The steeple and church of St. Finbar were built, or rather rebuilt in the course of the years 175060, from the proceeds of a tax of one shilling per ton on all coals imported into Cork from England. It is singular that this tax (which continues to the present day, and is appopriated to that sort of establishment which in modern political economy can find but little countenance,foundling hospital) was justified in the Irish House of Commons as a protection to native industry in promoting the cutting of turf in the peat bogs!M.
I have made many inquiries after the stone bearing the sainted imprint of St. Finbar's foot, but without success for nearly the last thirty years, until this summer  when I was told by an old crone, who I found praying beside a grave in the churchyard of the Cathedral that such a stone had been there beyond all doubt in the ould times, before Orange William came, and that then it changed into the mark of the devil's hoof.
But the mark of the foot or hoof, is in the stone? said I, eager for information.
Oh without any kind of doubt in life, your honour; and why wouldn't it be there? sure you can see it with your own two sweet looking eyes, and seeing they say is believing, if ye'll go and look at the third grave-stone there, fornenting ye.
I did so, but saw nothing more than a plain slab-stone elevated upon some brick-work, with a short inscription importing that some one or other, whose name I do not now remember,
p.103was buried beneath about sixty ox seventy years before; but I perceived no trace of hoof or foot.
Harkee, old woman, I cried, where is this hoof?
And sure yourself is stan'ing on it, she replied; the Virgin herself preserve us from all harm this blessed day, if tisn't come may be to set the other foot there, beside it ye are, for company!
I jumped down from the grave-stone, and certainly saw a singular fossil remain in the piece of limestone on which I had been standing, not unlike the mark of a cloven foot.
Stones with hollows in them, said to be impressed by the feet and knees of saints, giants, and other famous personages in Ireland, are by no means of rare occurrence, and are treated by the superstitious peasantry with extraordinary respect. There is a representation of one of these capsular stones (I think called St. Columb's) in the account of Londonderry printed to accompany the Ordnance Survey. In the county of Tipperary, about a mile from Cahir on the Ardfinnan road, a similar stone with two circular hollows in it, called Clough a Padrigh (Patrick's stone) is an object of much veneration; and at the distance of a mile from Rahil towards Cahir, a pentacapsular stone occurs, which is termed Clough a vir a vaugher (the stone of the mother of the man), and the marks in which are said to have been produced by the knees, breasts, and head of the Virgin. At Caher-barrule in the wild district of Muskerry in the county of Cork, (a district singularly rich in pillar stones inscribed with Ogham characters,) there is a stone with two hollows in it, at the foot of an upright one, on which is rudely sculptured a cross surrounded by a circle. In the county of Kerry also, the stone with two circular hollows in it, known as Clough na Cuddy (Cuthbert's stone) is pointed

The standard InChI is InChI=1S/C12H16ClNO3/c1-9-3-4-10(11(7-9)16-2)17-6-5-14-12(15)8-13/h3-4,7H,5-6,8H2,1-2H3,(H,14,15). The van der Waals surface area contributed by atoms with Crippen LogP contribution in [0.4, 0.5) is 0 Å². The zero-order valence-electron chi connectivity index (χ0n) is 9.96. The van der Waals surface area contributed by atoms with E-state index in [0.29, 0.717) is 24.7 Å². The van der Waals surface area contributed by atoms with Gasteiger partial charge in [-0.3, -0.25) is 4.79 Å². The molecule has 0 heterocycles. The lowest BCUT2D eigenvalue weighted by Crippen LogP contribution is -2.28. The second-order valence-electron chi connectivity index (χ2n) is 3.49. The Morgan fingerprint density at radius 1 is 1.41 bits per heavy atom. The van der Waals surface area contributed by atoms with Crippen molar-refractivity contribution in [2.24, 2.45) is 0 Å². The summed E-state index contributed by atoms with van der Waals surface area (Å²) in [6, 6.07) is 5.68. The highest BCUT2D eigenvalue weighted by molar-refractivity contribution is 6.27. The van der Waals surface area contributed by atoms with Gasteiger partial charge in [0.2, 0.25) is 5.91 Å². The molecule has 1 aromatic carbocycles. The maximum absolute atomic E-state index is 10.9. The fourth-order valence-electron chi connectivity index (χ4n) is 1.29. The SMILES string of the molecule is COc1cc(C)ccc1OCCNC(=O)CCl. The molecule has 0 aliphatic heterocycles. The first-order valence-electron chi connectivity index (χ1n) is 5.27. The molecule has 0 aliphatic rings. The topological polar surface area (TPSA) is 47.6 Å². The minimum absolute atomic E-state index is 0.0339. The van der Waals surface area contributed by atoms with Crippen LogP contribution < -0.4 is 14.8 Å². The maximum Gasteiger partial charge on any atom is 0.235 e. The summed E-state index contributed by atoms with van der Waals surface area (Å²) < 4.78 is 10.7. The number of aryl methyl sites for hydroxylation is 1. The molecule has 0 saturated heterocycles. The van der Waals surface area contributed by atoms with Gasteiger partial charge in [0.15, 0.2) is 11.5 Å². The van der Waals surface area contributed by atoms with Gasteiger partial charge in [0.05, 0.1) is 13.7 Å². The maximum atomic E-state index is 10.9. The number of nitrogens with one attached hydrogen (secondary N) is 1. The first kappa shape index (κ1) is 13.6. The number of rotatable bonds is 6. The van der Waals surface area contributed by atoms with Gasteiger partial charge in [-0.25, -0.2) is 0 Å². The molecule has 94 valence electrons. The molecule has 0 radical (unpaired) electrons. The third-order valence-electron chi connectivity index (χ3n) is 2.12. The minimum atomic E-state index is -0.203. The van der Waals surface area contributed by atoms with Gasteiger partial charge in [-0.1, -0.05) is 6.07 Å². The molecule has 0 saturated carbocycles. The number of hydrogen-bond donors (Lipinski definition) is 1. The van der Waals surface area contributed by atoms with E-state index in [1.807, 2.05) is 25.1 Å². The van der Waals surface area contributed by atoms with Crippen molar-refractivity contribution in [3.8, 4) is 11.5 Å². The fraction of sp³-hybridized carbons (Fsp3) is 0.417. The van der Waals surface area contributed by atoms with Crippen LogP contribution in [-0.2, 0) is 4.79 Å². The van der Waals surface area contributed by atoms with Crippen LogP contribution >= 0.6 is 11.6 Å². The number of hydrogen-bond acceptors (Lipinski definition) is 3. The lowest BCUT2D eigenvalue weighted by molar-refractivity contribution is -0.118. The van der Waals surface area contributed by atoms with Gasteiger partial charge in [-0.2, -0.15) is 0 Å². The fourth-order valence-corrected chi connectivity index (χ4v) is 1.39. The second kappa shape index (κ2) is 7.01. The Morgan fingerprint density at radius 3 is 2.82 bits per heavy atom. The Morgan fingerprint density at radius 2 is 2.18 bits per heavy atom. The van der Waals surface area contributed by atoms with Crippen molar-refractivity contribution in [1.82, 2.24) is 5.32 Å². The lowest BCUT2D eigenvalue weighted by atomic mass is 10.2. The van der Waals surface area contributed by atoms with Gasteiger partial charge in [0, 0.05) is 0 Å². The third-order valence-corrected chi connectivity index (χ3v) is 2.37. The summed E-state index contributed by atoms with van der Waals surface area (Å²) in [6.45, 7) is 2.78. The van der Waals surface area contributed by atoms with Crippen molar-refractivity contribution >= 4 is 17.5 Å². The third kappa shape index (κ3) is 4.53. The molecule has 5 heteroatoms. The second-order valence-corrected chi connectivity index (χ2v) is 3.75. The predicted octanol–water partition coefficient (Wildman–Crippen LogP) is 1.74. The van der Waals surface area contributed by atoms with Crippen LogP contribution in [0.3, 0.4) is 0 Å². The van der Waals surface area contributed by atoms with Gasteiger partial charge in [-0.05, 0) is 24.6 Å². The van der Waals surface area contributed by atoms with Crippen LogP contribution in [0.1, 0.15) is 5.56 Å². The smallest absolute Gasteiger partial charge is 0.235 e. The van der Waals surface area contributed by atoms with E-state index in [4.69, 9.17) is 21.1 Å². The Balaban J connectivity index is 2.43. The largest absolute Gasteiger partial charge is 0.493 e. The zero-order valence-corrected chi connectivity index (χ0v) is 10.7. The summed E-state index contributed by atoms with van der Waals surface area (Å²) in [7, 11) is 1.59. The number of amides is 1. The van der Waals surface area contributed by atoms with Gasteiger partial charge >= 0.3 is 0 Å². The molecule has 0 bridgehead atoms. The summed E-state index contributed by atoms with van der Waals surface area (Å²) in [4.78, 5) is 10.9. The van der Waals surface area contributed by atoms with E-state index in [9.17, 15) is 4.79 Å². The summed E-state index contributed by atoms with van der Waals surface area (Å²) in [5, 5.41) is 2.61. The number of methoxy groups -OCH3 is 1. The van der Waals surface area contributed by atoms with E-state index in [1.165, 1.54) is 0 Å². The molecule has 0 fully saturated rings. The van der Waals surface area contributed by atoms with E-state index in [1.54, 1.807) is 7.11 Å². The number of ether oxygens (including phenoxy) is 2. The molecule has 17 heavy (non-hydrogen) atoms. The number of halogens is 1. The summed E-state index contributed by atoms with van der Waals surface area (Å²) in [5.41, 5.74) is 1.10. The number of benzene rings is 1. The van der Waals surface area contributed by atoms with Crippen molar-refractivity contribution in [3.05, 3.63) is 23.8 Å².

p.104out to the notice of all visitors of Killarney, in the demesne of Lord Kenmare, with the history of a pious friar's miraculous nap, by whose knees, while at prayer, the indentures were produced. And in the same region of enchantment may be found what are said to be the foot-marks impressed upon the solid rock, in a spot distinguished as Coleman's leap.
In the classical county of Kerry, indeed, these wonderful remains appear to be very abundant. Dr. Smith tells us of a rock, situated about five miles from the head of the river Kenmare, near a small brook amidst the mountains. On this rock are the impressions of several human feet, some naked, and others with brogues on, and these are of all sizes, from infancy to manhood. The country people imagine the work to be entirely supernatural, and to have been performed by fairies, whose existence the common people of these parts, as well as of most rude countries, firmly believe; but as there is nothing more common than for several kinds of clay to become petrified in time; if it be allowed that this rock might have been once in a soft state the wonder will entirely cease. Smith adds: In the same manner may be accounted for, such a print of a human foot given us by D. Behrens in his natural history of Hartz Forest, near the river Selke, and that of a horse shoe in a solid rock near the village of Thal, both which he takes to be a lusus naturæ; although, says he, the inhabitants tell a strange story about the former of a shepherd and a country wench, pretending this footstep was made by a leap the young woman took, to escape from the hands of her troublesome gallant.
From the popular veneration exhibited towards capsular stones in Ireland, I cannot help fancying that such objects must have had, at some remote period, a religious appropriation.
p.105Perhaps they were the rude fonts at which, in the early ages of Christianity, the ceremony of baptism was performed; or like those circles of ponderous stones, and mysteriously balanced rocks, we see in them relics of the gloomy pagan faith which the cheering light of the Gospel has dispelled; for pagan idolatry may still be traced in many Irish superstitions.C.